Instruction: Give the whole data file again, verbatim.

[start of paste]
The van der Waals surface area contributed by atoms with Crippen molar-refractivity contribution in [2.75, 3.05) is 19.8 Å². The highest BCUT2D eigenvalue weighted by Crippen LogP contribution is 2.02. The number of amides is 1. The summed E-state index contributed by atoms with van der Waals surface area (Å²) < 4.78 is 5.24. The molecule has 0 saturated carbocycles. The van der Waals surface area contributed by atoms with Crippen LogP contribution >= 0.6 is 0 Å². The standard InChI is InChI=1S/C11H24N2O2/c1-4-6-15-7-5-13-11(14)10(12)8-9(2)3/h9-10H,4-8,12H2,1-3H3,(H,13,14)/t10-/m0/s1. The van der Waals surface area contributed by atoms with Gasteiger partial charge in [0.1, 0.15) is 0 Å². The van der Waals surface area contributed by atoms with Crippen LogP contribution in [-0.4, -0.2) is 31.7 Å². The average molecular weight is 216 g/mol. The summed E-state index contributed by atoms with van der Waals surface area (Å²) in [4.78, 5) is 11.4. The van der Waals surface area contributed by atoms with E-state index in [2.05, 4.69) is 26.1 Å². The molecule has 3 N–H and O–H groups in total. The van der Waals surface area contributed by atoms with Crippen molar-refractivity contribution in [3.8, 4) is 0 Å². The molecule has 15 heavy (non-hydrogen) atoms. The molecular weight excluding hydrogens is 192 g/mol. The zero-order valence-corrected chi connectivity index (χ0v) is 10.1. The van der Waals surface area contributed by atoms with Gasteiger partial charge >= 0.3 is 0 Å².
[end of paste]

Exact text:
The van der Waals surface area contributed by atoms with Crippen molar-refractivity contribution in [2.75, 3.05) is 19.8 Å². The highest BCUT2D eigenvalue weighted by Crippen LogP contribution is 2.02. The number of amides is 1. The summed E-state index contributed by atoms with van der Waals surface area (Å²) < 4.78 is 5.24. The molecule has 0 saturated carbocycles. The van der Waals surface area contributed by atoms with Crippen LogP contribution >= 0.6 is 0 Å². The standard InChI is InChI=1S/C11H24N2O2/c1-4-6-15-7-5-13-11(14)10(12)8-9(2)3/h9-10H,4-8,12H2,1-3H3,(H,13,14)/t10-/m0/s1. The van der Waals surface area contributed by atoms with Gasteiger partial charge in [0.1, 0.15) is 0 Å². The van der Waals surface area contributed by atoms with Crippen LogP contribution in [-0.4, -0.2) is 31.7 Å². The average molecular weight is 216 g/mol. The summed E-state index contributed by atoms with van der Waals surface area (Å²) in [4.78, 5) is 11.4. The van der Waals surface area contributed by atoms with E-state index in [2.05, 4.69) is 26.1 Å². The molecule has 3 N–H and O–H groups in total. The van der Waals surface area contributed by atoms with Crippen molar-refractivity contribution in [3.8, 4) is 0 Å². The molecule has 15 heavy (non-hydrogen) atoms. The molecular weight excluding hydrogens is 192 g/mol. The zero-order valence-corrected chi connectivity index (χ0v) is 10.1. The van der Waals surface area contributed by atoms with Gasteiger partial charge >= 0.3 is 0 Å².